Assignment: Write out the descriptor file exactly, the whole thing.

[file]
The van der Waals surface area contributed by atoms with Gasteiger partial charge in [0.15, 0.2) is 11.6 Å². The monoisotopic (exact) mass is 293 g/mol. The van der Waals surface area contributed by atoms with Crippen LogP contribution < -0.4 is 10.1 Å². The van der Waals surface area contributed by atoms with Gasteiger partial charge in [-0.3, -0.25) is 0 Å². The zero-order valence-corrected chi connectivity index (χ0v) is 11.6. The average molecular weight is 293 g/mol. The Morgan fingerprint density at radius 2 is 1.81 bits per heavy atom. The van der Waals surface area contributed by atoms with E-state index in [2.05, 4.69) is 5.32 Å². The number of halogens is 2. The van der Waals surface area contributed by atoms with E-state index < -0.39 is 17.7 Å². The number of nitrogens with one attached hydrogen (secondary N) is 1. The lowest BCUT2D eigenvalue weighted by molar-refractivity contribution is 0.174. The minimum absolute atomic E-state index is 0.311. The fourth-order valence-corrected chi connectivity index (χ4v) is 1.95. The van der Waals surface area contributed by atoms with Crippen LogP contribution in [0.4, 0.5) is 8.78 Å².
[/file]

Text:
The van der Waals surface area contributed by atoms with Gasteiger partial charge in [0.15, 0.2) is 11.6 Å². The monoisotopic (exact) mass is 293 g/mol. The van der Waals surface area contributed by atoms with Crippen LogP contribution < -0.4 is 10.1 Å². The van der Waals surface area contributed by atoms with Gasteiger partial charge in [-0.3, -0.25) is 0 Å². The zero-order valence-corrected chi connectivity index (χ0v) is 11.6. The average molecular weight is 293 g/mol. The Morgan fingerprint density at radius 2 is 1.81 bits per heavy atom. The van der Waals surface area contributed by atoms with E-state index in [2.05, 4.69) is 5.32 Å². The number of halogens is 2. The van der Waals surface area contributed by atoms with E-state index < -0.39 is 17.7 Å². The number of nitrogens with one attached hydrogen (secondary N) is 1. The lowest BCUT2D eigenvalue weighted by molar-refractivity contribution is 0.174. The minimum absolute atomic E-state index is 0.311. The fourth-order valence-corrected chi connectivity index (χ4v) is 1.95. The van der Waals surface area contributed by atoms with Crippen LogP contribution in [0.4, 0.5) is 8.78 Å².